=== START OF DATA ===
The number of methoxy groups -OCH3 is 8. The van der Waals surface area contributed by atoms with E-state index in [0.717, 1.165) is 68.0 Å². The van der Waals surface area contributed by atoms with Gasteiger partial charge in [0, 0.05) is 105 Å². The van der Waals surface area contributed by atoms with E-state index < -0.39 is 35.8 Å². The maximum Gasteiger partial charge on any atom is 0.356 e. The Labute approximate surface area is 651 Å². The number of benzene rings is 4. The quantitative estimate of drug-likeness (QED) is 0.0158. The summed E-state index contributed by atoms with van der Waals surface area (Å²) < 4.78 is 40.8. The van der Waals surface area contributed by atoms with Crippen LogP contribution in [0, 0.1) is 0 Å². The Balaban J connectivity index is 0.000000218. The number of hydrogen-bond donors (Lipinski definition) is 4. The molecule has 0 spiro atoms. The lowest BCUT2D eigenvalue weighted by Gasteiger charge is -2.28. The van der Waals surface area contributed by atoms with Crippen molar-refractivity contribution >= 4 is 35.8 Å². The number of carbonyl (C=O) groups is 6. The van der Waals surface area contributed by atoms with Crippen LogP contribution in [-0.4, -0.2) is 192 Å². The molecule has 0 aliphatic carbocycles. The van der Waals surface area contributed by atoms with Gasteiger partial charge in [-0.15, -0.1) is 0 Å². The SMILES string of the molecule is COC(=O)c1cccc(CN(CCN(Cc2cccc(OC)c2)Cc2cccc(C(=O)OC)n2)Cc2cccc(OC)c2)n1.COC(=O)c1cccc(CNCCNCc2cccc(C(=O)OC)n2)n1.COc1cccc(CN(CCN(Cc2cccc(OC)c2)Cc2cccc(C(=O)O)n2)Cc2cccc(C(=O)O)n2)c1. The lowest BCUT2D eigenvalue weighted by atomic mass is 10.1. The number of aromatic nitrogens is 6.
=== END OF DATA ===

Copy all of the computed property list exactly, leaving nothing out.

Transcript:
The number of methoxy groups -OCH3 is 8. The van der Waals surface area contributed by atoms with E-state index in [0.717, 1.165) is 68.0 Å². The van der Waals surface area contributed by atoms with Gasteiger partial charge in [0, 0.05) is 105 Å². The van der Waals surface area contributed by atoms with E-state index < -0.39 is 35.8 Å². The maximum Gasteiger partial charge on any atom is 0.356 e. The Labute approximate surface area is 651 Å². The number of benzene rings is 4. The quantitative estimate of drug-likeness (QED) is 0.0158. The summed E-state index contributed by atoms with van der Waals surface area (Å²) < 4.78 is 40.8. The van der Waals surface area contributed by atoms with Crippen LogP contribution in [0, 0.1) is 0 Å². The Balaban J connectivity index is 0.000000218. The number of hydrogen-bond donors (Lipinski definition) is 4. The molecule has 0 spiro atoms. The lowest BCUT2D eigenvalue weighted by Gasteiger charge is -2.28. The van der Waals surface area contributed by atoms with Crippen molar-refractivity contribution >= 4 is 35.8 Å². The number of carbonyl (C=O) groups is 6. The van der Waals surface area contributed by atoms with Crippen LogP contribution in [-0.4, -0.2) is 192 Å². The molecule has 0 aliphatic carbocycles. The van der Waals surface area contributed by atoms with Gasteiger partial charge in [-0.15, -0.1) is 0 Å². The SMILES string of the molecule is COC(=O)c1cccc(CN(CCN(Cc2cccc(OC)c2)Cc2cccc(C(=O)OC)n2)Cc2cccc(OC)c2)n1.COC(=O)c1cccc(CNCCNCc2cccc(C(=O)OC)n2)n1.COc1cccc(CN(CCN(Cc2cccc(OC)c2)Cc2cccc(C(=O)O)n2)Cc2cccc(C(=O)O)n2)c1. The lowest BCUT2D eigenvalue weighted by atomic mass is 10.1. The number of aromatic nitrogens is 6.